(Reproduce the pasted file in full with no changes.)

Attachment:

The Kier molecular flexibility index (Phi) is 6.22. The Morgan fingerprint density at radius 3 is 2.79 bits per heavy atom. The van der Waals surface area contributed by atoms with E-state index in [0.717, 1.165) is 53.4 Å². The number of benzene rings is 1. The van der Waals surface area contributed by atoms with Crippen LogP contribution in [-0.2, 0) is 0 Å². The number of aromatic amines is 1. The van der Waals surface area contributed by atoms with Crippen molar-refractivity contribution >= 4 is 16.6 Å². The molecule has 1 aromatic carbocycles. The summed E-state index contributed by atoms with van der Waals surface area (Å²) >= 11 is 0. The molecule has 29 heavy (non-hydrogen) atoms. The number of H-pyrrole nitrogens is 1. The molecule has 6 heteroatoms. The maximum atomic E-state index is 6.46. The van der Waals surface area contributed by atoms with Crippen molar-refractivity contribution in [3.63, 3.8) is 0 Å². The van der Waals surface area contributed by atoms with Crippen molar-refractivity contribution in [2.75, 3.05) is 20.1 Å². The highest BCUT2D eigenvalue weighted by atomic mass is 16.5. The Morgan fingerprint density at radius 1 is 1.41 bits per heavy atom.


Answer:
The Kier molecular flexibility index (Phi) is 6.22. The Morgan fingerprint density at radius 3 is 2.79 bits per heavy atom. The van der Waals surface area contributed by atoms with E-state index in [0.717, 1.165) is 53.4 Å². The number of benzene rings is 1. The van der Waals surface area contributed by atoms with Crippen LogP contribution in [-0.2, 0) is 0 Å². The number of aromatic amines is 1. The van der Waals surface area contributed by atoms with Crippen molar-refractivity contribution >= 4 is 16.6 Å². The molecule has 1 aromatic carbocycles. The summed E-state index contributed by atoms with van der Waals surface area (Å²) >= 11 is 0. The molecule has 29 heavy (non-hydrogen) atoms. The number of H-pyrrole nitrogens is 1. The molecule has 6 heteroatoms. The maximum atomic E-state index is 6.46. The van der Waals surface area contributed by atoms with Crippen molar-refractivity contribution in [3.63, 3.8) is 0 Å². The van der Waals surface area contributed by atoms with Crippen molar-refractivity contribution in [2.75, 3.05) is 20.1 Å². The highest BCUT2D eigenvalue weighted by atomic mass is 16.5. The Morgan fingerprint density at radius 1 is 1.41 bits per heavy atom.